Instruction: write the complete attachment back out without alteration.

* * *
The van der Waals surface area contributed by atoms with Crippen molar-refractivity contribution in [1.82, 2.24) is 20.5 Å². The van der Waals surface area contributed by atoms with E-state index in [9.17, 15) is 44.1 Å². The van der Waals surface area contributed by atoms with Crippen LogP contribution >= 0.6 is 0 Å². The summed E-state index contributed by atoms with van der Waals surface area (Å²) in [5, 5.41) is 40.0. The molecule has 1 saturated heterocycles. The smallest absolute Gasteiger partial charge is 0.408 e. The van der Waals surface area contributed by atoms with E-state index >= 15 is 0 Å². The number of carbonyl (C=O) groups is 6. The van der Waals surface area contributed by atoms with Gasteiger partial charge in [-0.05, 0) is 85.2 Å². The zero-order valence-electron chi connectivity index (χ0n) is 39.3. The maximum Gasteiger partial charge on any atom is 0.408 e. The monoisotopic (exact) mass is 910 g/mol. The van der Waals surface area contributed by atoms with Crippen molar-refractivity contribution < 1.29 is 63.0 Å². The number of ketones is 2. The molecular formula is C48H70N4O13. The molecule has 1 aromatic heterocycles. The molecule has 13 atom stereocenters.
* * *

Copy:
The van der Waals surface area contributed by atoms with Crippen molar-refractivity contribution in [1.82, 2.24) is 20.5 Å². The van der Waals surface area contributed by atoms with E-state index in [9.17, 15) is 44.1 Å². The van der Waals surface area contributed by atoms with Crippen LogP contribution >= 0.6 is 0 Å². The summed E-state index contributed by atoms with van der Waals surface area (Å²) in [5, 5.41) is 40.0. The molecule has 1 saturated heterocycles. The smallest absolute Gasteiger partial charge is 0.408 e. The van der Waals surface area contributed by atoms with E-state index >= 15 is 0 Å². The number of carbonyl (C=O) groups is 6. The van der Waals surface area contributed by atoms with Gasteiger partial charge in [-0.05, 0) is 85.2 Å². The zero-order valence-electron chi connectivity index (χ0n) is 39.3. The maximum Gasteiger partial charge on any atom is 0.408 e. The monoisotopic (exact) mass is 910 g/mol. The van der Waals surface area contributed by atoms with Crippen molar-refractivity contribution < 1.29 is 63.0 Å². The number of ketones is 2. The molecular formula is C48H70N4O13. The molecule has 1 aromatic heterocycles. The molecule has 13 atom stereocenters.